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The Washington Post Announces Settlement with Covington Catholic High School Student, Nicholas Sandmann

— July 24, 2020

Covington Catholic High School student Nicholas Sandmann recently enjoyed a great birthday present, a settlement announcement from The Washington Post.

Remember Nicholas Sandmann, the Covington Catholic High School student that had his face plastered all over major news media outlets because of a confrontation he had with a Native American elder, Nathan Phillips? According to CNN, The Washington Post, and many others, Sandmann was the aggressor in the confrontation and was painted as nothing more than a racist, privileged white boy. But as more footage of the ordeal became public and as more people began listening to Sandmann’s account of what happened, it became obvious there was more to the story than the tiny bit reported by CNN and The Washington Post. As a result, Sandmann filed multiple defamation lawsuits, and some, including the one filed against CNN, resulted in a settlement. Earlier this today, even The Washington Post announced a settlement with the youth. 

The previous headquarters of The Washington Post on 15th Street NW in Washington, D.C.
The previous headquarters of The Washington Post on 15th Street NW in Washington, D.C.; image courtesy of Daniel X. O’Neil via Wikimedia Commons,

In a Twitter post announcing the news, Sandmann wrote:

“On 2/19/19, I filed a $250M defamation lawsuit against Washington Post. Today, I turned 18 & WaPo settled my lawsuit. Thanks to @ToddMcMurtry & @LLinWood for their advocacy. Thanks to my family & millions of you who have stood your ground by supporting me. I still have more to do.”

This recent settlement came on the heels of a multi-million dollar settlement offered by CNN back in January, and now Sandmann is turning his sights towards Twitter CEO Jack Dorsey. Sandmann tweeted:

“We have settled with WAPO and CNN. The fight isn’t over. 2 down. 6 to go. Don’t hold your breath @jack.”

Lin Wood, Sandmann’s attorney, also posted on Twitter, “For our present to @N1ckSandmann to celebrate his 18th Birthday, @ToddMcMurtry & I gave Nicholas the gift of justice from…THE WASHINGTON POST #FightBack.”

When commenting on the suit, a spokesperson for The Washington Post said, “We are pleased that we have been able to reach a mutually agreeable resolution of the remaining claims in this lawsuit.”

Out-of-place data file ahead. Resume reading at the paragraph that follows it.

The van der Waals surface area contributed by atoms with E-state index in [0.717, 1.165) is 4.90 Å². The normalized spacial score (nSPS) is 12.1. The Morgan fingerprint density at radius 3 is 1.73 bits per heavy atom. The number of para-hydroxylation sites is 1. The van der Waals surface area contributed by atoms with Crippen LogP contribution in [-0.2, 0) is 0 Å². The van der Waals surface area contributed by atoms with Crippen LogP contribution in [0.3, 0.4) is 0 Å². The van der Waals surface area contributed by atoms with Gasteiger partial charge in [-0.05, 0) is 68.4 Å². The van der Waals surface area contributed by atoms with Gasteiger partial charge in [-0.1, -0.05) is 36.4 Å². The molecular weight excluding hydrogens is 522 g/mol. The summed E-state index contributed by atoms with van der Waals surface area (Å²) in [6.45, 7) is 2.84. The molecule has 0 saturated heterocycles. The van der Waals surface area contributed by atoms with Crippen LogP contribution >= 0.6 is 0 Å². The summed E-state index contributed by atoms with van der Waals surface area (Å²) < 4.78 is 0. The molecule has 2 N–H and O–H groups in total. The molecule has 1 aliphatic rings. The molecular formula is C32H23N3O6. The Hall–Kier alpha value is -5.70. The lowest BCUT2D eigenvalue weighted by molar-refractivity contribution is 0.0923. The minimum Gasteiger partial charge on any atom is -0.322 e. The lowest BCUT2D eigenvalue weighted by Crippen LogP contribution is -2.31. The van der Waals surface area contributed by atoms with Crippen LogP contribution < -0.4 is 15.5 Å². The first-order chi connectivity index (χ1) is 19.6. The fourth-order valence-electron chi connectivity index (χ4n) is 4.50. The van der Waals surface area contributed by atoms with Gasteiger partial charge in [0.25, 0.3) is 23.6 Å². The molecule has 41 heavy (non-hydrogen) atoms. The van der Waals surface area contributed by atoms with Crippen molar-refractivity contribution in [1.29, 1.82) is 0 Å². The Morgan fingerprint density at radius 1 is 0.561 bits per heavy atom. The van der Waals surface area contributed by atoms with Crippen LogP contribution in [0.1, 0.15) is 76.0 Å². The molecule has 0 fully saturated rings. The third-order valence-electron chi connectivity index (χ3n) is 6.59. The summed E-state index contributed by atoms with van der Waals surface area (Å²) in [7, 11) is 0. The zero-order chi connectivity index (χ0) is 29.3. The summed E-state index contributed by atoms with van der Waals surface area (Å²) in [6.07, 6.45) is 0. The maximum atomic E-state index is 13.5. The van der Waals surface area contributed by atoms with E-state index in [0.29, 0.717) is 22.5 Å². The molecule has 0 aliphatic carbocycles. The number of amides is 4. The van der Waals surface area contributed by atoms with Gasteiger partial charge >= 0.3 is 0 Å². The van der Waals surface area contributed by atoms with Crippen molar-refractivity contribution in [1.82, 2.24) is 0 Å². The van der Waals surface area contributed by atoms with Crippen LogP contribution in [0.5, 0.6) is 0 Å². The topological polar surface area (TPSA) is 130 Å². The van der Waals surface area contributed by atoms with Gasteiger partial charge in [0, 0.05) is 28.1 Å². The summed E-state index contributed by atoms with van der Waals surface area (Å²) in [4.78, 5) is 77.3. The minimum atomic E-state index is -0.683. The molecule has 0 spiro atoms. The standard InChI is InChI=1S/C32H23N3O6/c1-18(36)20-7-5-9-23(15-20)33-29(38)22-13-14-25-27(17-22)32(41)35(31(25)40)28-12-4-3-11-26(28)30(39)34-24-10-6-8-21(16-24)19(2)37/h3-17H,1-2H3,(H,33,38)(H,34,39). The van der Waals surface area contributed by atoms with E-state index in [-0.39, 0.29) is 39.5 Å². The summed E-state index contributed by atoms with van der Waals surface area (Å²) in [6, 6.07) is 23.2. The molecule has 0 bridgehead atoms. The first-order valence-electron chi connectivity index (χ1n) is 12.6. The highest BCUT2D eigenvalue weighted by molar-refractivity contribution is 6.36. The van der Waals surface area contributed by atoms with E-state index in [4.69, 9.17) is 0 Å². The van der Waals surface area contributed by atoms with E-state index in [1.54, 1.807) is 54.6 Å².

The controversy surrounding Sandmann began back when he attended the March for Life event in D.C. with a group of Covington High School students. While attending, Sandmann wore a MAGA hat. At one point, when he and his classmates were waiting for their bus, they were surrounded by a group of Native Americans and a group of Black Hebrew Israelites. According to video footage, the Black Hebrew Israelites were actually the ones who provoked the confrontation between the Native Americans and Sandmann. However, all that anyone saw or read being reported by agencies like CNN and The Washington Post was a “MAGA hat-wearing student smiling at Nathan Phillips beating a drum and singing a chant as he was surrounded by Sandmann’s peers, who all had joined in on the chant in front of the steps of the Lincoln Memorial in Washington D.C.” The Washington Post, CNN, and others portrayed the incident as “being racially charged before additional footage later showed that a group of Black Hebrew Israelites had provoked the confrontation, slinging racial slurs at the students as they were waiting for their bus.” Additional footage also showed that Phillips, “who was in town for the Indigenous Peoples March, approached the students amid the rising tension between the two groups.”

In addition to CNN and The Washington Post, lawsuits were also filed against ABC, CBS, The Guardian, The Huffington Post, NPR, Slate, The Hill, and “Gannett which owns the Cincinnati Enquirer, as well as miscellaneous other small outfits.”


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